Other fields of economic and social intervention
Three of the eight Millennium Development Goals directly concern health, although all of them are to some extent involved: reduce child mortality (six infections account for 90% of the 9 million annual child deaths); improve maternal health (500,000 women die during pregnancy each year); combat HIV/AIDS, malaria and other diseases by reversing their incidence by 2015.
To meet these goals, three organisations have a special role: the World Health Organisation (WHO), the Joint United Nations Programme on HIV and AIDS, (UNAIDS), and the International Drug Purchase Facility (UNITAID).
The World Health Organisation sets standards and provides technical assistance. It is a lead agency and sets up partnerships when joint action is needed, while monitoring the health situation. In the case of AIDS, the WHO works with UNAIDS, which coordinates the work of ten UN organisations against AIDS. The WHO takes an active part in preventing, treating and detecting malaria epidemics, focusing especially on pregnant women, and works in close cooperation with the Stop TB Partnership.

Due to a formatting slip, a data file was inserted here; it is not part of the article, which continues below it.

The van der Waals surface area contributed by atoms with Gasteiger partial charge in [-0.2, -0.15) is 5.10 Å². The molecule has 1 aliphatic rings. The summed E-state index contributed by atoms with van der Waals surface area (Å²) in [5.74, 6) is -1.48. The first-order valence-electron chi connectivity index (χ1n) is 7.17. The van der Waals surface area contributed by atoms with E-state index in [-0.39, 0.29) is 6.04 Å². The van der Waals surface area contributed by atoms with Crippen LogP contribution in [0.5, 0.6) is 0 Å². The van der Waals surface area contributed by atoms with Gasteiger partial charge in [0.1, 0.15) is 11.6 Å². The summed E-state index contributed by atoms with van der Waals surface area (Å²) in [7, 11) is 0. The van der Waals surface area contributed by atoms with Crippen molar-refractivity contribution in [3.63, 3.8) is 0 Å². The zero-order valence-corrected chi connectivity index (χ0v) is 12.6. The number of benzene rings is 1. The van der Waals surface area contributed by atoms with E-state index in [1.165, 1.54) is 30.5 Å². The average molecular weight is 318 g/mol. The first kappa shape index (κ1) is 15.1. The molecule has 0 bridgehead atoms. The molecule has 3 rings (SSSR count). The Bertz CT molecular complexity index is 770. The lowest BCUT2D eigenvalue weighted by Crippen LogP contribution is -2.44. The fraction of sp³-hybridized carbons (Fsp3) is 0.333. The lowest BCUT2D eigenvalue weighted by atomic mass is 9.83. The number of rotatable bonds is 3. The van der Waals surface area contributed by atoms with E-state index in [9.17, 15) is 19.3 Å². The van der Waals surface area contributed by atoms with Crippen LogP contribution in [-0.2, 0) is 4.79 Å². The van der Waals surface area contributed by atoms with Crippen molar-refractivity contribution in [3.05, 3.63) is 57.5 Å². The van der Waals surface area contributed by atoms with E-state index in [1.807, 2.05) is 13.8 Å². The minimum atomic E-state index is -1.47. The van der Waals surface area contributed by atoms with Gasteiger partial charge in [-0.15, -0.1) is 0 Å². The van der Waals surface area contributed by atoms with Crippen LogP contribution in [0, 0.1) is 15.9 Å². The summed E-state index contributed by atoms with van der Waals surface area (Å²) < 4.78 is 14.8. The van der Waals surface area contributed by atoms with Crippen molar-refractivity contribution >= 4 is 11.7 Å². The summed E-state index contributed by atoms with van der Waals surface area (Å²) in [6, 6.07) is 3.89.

Two “vertical funds”, devoted to specific themes, outside the UN system but of increasing importance, influence UN action in these fields:
the Global Fund to Fight AIDS, Tuberculosis and Malaria, commits $18,4 billion, supporting 572 programmes in 140 countries
in drugs access, UNITAID, hosted by the WHO, facilitates the supply to developing countries of drugs against HIV/AIDS, tuberculosis and malaria via innovative funding, particularly via a solidarity tax on plane tickets. Its 2009 budget sums up to to$705 million in products, of which 85% are intended for Least Developed Countries.
Trade and industry
The United Nations Conference on Trade and Development (UNCTAD) was established in 1964 and is the General Assembly’s main organ dealing with international trade and development, and related topics: finance, technology, investment, competition, and sustainable development. The UNCTAD is particularly involved in the preparation of the Fourth Conference on the Least Developed Countries, which is scheduled to take place in 2011.